Horror

David Cronenberg – Videodrome (1983)

“Television is reality and reality is less than television.” Brian O’Blivion (Jack Creley) in Videodrome.

Max Renn (James Woods) runs a sleazy Toronto cable station that airs softcore porn and bizarre, violent entertainment. When a station techie begins receiving pirated signals of a disturbing sadomasochistic program called “Videodrome,” Renn decides that it would make the perfect addition to his line up. While appearing as a guest on a cable talk show, Renn meets relationship expert Nicki Brand (Deborah Harry). The two of them are immediately drawn to each other, both sharing a penchant for rough sex and, naturally, Betamax dupes of “Videodrome.” When it’s discovered that the pirated signal originates from somewhere in Pittsburgh, television producer Masha (Lynn Gorman) attempts to help Renn secure the rights for his station. She discovers that local television guru Brian O’Blivion (Jack Creley) is behind the violent show and that the behind-the-scenes machinations are of a deeply sinister and complex nature. Against Masha’s advice, Renn seeks out the elusive O’Blivion just as his obsession with the show begins to affect his own reality. Bizarre hallucinations melding his body and the video image begin to plague him. As a vast (yet increasingly personal) conspiracy behind “Videodrome” is slowly revealed, Renn begins a profoundly disturbing transformation into “the new flesh.”

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John Fasano – Black Roses (1988)

Synopsis: Mill Basin is your typical peaceful community where nothing out of the ordinary or exciting ever happens. That is until a heavy metal band named “Black Roses” announces that they are going to play their first ever concert in Mill Basin. At first all the parents in town are against the “Black Roses” performing in their town and corrupting the minds of their children. The band “Black Roses” conceal their true identities and motive for coming to Mill Basin by brainwashing everyone in town. Now firmly in place in Mill Basin can anyone stop the “Black Roses” before they acquire the souls of everyone in town?

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Sidney J. Furie – The Entity (1982) (DVD)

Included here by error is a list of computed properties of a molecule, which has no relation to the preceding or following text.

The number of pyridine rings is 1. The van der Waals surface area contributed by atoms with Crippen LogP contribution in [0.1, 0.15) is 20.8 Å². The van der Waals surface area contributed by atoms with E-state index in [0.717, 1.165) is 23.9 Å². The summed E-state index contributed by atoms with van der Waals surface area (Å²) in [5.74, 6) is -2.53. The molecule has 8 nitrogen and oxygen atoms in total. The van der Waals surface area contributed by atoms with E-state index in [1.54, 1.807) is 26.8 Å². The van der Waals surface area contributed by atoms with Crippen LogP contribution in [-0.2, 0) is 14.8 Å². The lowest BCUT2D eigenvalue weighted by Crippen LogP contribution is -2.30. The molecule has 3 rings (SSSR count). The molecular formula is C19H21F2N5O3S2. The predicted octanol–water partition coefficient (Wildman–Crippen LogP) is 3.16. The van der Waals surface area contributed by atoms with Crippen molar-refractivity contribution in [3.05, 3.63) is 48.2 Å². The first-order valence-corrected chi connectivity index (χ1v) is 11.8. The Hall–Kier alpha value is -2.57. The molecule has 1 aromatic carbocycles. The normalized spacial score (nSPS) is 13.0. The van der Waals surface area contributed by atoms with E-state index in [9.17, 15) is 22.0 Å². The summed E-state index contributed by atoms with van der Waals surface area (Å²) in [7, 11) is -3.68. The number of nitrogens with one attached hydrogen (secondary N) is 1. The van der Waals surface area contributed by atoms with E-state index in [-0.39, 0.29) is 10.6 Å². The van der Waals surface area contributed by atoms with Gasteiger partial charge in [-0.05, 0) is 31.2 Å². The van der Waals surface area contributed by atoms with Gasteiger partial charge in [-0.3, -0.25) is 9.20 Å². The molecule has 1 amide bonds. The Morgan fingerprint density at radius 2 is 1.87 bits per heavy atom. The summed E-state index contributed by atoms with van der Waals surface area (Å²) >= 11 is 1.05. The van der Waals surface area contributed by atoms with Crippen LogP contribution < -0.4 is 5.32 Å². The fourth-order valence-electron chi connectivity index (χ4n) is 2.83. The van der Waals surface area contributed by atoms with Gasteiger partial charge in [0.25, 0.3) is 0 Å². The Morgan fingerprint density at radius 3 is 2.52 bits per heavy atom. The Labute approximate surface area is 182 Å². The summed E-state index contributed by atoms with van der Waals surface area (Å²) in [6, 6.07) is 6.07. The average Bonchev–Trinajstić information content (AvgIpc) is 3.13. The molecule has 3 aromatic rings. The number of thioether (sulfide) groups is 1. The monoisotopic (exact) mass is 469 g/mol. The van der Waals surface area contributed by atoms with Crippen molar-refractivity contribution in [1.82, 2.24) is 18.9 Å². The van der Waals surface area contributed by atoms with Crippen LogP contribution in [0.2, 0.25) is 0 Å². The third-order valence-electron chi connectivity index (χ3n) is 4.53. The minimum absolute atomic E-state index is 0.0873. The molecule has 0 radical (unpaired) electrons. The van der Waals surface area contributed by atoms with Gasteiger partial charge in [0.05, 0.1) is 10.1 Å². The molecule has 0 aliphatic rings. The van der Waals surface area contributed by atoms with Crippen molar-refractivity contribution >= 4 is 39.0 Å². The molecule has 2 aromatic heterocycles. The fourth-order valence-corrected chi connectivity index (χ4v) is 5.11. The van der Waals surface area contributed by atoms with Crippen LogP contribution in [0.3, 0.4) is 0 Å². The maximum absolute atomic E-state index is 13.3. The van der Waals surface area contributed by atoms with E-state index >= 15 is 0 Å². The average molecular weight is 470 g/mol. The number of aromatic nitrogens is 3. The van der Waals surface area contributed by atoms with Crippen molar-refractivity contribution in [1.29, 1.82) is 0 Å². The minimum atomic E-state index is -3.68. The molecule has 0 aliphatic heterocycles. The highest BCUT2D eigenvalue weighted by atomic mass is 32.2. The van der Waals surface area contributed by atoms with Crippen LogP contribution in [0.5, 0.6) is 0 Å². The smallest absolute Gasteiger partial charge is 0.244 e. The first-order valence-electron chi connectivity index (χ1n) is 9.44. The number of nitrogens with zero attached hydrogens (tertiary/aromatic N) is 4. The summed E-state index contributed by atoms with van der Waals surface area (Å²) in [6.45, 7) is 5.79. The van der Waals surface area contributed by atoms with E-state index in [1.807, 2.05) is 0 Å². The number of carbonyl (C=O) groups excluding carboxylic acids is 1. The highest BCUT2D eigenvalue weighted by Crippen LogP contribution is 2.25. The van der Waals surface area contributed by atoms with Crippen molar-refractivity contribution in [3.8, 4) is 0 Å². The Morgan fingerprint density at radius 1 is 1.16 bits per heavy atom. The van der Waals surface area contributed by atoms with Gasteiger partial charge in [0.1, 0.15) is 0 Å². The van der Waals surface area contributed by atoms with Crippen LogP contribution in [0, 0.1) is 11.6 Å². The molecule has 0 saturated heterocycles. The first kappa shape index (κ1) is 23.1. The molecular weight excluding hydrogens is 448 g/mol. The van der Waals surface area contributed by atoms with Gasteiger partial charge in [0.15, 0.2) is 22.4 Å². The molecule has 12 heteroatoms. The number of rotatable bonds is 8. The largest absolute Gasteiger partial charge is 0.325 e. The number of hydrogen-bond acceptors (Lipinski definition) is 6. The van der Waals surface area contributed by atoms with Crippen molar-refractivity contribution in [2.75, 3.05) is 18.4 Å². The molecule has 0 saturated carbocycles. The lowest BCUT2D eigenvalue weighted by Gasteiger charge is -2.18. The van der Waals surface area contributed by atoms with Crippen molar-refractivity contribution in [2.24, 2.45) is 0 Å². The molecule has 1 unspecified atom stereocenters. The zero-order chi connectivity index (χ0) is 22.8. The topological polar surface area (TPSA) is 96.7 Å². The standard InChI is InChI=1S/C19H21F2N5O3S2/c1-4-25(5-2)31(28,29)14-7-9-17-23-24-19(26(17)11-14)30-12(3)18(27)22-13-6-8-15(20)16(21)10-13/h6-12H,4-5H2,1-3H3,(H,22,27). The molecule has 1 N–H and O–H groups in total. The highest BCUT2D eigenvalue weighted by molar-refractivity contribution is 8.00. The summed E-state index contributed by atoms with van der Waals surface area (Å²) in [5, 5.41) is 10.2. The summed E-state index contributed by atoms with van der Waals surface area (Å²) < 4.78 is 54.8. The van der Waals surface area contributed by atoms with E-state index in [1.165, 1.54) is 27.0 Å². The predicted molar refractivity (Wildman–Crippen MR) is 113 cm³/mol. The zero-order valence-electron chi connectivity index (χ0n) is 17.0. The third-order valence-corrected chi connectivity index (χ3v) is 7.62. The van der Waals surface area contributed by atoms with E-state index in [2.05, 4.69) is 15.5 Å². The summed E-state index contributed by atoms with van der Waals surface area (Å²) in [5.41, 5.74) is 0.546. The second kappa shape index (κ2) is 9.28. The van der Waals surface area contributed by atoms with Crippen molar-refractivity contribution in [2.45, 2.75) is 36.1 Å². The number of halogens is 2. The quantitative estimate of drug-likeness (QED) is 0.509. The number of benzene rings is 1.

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This big budget entry from the early ’80s horror boom is one of the most underrated of that genre. The Entity succeeds despite potentially exploitative subject matter because it tells its story in a serious, respectful style. Frank de Felitta’s script devotes as much time to building three-dimensional characters and detailing the inner workings of psychology and parapsychology as it does creating shocks. As a result, the horrific parts of the tale are more effective because they are couched in a compelling reality. That said, The Entity never feels like anything less than a horror movie, thanks to forceful direction by Sidney J. Furie, who uses moody cinematography from Stephen Burum and an obsessive, minimalist score by Charles Bernstein to create an edgy, off-kilter atmosphere guaranteed to keep the audience tense between the set pieces. Read More »

Matthew Holness – Possum (2018)



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After returning to his childhood home, a disgraced children’s puppeteer is forced to confront his wicked stepfather and the secrets that have tortured his entire life. Read More »

Wes Craven – The Last House on the Left [+Extras] (1972)

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Wes Craven’s first film was a crude but shocking horror opus that, like George A. Romero’s Night of the Living Dead (1968), became a grind house hit largely because it went much further than terror films before it had been willing to go. Often compared to Ingmar Bergman’s stark medieval rape drama The Virgin Spring (1960) (though one wonders whether this was influence or just coincidence), Last House on the Left follows a group of teenage girls heading into the city when they hook up with a gang of drug-addled ne’er-do-wells and are brutally murdered. The killers find their way to the home of one of their victim’s parents, where both father and mother exact a horrible revenge. Like Tobe Hooper’s The Texas Chainsaw Massacre two years later, Last House on the Left was an unrelievedly dark vision of contemporary horror that inspired many future films which copied its effects without achieving its visceral impact. — Mark Deming (AMG) Read More »

Umberto Lenzi – Il Paese del sesso selvaggio AKA Man From Deep River (1972)


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A photographer on assignment in the rain forest is ambushed and held slave by a primitive tribe, until the chief’s daughter chooses him as her groom. After being initiated by various tortures, he becomes a part of the tribe and helps them against modern dangers and a cannibal tribe they’re at war with.

– by Anonymous (imdb.com) Read More »

Shinya Tsukamoto – Haze (2005)

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A man wakes up to find himself locked in a cramped concrete maze of corridors, in which he can barely move. He doesn’t remember why he is there or how he got there. He has a terrible stomach injury and is slowly bleeding to death. Read More »